Do People With Dementia Get Angry
Living with dementia may mean that the person is concentrating a lot harder to do things that come easily to others and so can make them feel very tired or frustrated, a bit like how you may feel if you are struggling with school work you dont understand. Feeling tired and frustrated may make the person more short tempered and angry.Sometimes the person may feel anxious or afraid as they are struggling to understand what is happening around them.
Try to speak calmly to the person, tell them who you are and again share past memories and feelings with them. Try to remember it is not you they are angry with but the difficulties they are having. If you feel worried then always seek help from an adult.
How To Help Children Understand Dementia
How to Help Children Understand Dementia
November 26, 2018
Author Jean Demetris shares tips for families on how to explain dementia to children and help them better understand the disease. Her book, Grandmas Box of Memories, speaks to children aged 4-7 years, and prompts a discussion about what they can do to be involved in the care of a grandparent or loved one with dementia.
Learn more about the authors experience with the disease and about her book for children, below.
Helping Children Understand Dementia
Coping with dementia is distressing for everyone involved, including children. It is natural for an adult to want to protect the child when it comes to a dementia diagnosis, yet it is important to explain what is going on in a clear and calm way. The child needs reassurance that adults are there for them, and that they will be offered a discussion that includes the encouragement to ask questions about the disease.
The child should understand that dementia cannot be cured, but that there are still ways that a child can help the person feel loved and wanted.
In my research, I found that there were books for adults on dealing with dementia and with children in such a situation, but that the material available for children to help them understand the condition was extremely limited. This gave me with the idea to write a book about how young children can be more involved in the welfare of a family member with dementia.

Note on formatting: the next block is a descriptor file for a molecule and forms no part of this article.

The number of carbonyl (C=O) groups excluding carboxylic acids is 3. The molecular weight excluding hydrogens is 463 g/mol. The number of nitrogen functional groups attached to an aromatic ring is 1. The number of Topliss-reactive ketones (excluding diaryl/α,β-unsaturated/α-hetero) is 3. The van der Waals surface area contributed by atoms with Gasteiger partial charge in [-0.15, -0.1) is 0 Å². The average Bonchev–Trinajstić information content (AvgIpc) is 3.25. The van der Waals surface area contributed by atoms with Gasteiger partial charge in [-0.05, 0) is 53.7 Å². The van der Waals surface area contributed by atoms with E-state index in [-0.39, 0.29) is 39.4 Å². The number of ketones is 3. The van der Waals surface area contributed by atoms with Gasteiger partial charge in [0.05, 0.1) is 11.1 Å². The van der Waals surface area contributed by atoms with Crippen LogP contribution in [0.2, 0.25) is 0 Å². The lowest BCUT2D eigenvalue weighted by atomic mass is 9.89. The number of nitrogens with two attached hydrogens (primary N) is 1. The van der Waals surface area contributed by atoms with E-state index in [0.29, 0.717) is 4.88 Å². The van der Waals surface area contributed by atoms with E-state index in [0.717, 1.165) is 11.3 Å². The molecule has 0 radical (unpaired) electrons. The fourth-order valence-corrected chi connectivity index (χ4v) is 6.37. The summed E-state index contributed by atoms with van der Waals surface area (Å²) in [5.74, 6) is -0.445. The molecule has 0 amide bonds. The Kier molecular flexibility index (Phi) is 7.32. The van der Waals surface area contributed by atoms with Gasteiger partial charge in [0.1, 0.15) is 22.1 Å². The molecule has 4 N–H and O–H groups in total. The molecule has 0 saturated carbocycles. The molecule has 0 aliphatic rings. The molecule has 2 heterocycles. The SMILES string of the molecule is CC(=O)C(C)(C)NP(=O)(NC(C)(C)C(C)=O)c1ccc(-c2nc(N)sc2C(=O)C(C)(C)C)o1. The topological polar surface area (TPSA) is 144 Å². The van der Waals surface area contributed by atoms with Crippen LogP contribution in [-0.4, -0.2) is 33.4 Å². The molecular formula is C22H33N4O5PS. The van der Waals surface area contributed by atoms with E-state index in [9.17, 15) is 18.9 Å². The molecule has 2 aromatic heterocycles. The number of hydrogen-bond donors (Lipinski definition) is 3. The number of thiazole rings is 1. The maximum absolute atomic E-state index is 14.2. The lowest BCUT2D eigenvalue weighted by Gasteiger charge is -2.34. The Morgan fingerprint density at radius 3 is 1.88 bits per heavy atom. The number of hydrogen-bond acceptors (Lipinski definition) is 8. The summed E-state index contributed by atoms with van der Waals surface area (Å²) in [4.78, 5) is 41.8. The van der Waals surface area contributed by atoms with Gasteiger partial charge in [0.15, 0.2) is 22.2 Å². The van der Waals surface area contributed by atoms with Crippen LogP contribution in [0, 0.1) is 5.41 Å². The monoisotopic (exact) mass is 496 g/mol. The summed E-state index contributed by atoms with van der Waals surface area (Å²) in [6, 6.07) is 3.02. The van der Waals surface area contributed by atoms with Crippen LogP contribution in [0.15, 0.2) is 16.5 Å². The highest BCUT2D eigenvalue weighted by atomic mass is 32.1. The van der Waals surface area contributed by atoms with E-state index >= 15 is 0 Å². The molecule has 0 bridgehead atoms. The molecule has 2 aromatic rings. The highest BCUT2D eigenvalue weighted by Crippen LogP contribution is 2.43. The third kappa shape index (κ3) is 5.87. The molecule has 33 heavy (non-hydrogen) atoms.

The result was: Grandmas Box of Memories: Helping Grandma to Remember. The books title refers to the box in which the main character Alice and her family create a box of memories to remind grandma of all the good times they shared together.
I worked closely with my son, Alex Demetris, who did the illustrations for the book. For this I thank him.
Have you helped children better understand dementia? Wed love to hear about it in the comments below.
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For Children Ages Two Through Six Years Old:
- Children as young as two may begin to develop ideas about illness.
- Its quite common for children between the ages of two and six to ask questions about their grandparents disease.
- Address their questions as candidly as possible.
- If you dont know the answer to their question, just say so.
- While you want to be strong and comfort your child, that doesnt mean you should hide your emotions. For example, if you are feeling sad, express it.
- Remember that even though your child might continue to enjoy normal childhood activities like playing, that doesnt mean theyre not deeply affected by the illness.